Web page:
YORK, United Kingdom An all-natural coloring derived from seaweed has put blue Smarties back on the shelves following their removal two years ago in response to concerns over artificial additives.
Nestle Rowntree stopped producing blue Smarties when it promised to remove all artificial colorings from the confectionery amid concerns that they are linked to hyperactivity and may pose other health risks. The blue Smartie was replaced by a white one, while a suitable natural alternative was found to the coloring Brilliant Blue (E133).
“There were a lot of disappointed consumers when blue Smarties were taken out of the range but I am delighted to announce that they are back,” said Graham Walker, Nestle Rowntree UK Trade Communications Manager.
After an extended period of development, Nestle now appears to have found the solution in spirulina, which is produced from two species of cyanobacteria (blue-green lake algae). It is commonly used as a dietary supplement as it contains unusually high levels of protein, between 55 and 77 percent by dry weight. It also is rich in essential fatty acids, B vitamins, vitamin C, D and E, and contains potassium and other minerals.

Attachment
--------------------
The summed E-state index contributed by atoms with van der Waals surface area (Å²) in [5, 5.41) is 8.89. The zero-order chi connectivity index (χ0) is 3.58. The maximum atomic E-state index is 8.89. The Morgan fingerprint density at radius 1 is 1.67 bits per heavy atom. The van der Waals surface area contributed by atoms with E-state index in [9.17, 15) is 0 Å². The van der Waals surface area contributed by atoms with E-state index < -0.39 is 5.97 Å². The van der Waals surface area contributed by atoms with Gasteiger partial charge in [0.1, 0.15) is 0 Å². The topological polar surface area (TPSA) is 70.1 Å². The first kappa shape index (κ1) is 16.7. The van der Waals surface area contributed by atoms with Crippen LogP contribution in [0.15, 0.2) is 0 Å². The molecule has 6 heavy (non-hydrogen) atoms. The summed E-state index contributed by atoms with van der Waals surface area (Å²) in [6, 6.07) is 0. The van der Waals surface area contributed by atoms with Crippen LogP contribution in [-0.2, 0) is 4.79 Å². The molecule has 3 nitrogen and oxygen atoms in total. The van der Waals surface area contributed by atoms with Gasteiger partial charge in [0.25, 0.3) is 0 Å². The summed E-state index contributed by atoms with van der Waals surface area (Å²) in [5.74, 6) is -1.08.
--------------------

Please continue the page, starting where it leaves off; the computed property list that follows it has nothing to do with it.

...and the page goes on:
It is not clear if the blue Smarties will maintain any of Spirulina’s health benefits.
A study had concluded that cocktails of food colourings commonly used in confectionery and beverages, and sodium benzoate, can aggravate hyperactivity in children. However, Brilliant Blue was not included in this. Manufacturers have been responding to consumer demand to reduce artificial additives on the back of health concerns and a growing trend to choose natural and organic.
Mintel’s Global New Products Database found that more than 1,000 new food products claiming to be additive- and preservative-free were launched in the United Kingdom last year, according to Mintel, representing almost a quarter of all launches and nearly three times as many as any other European country.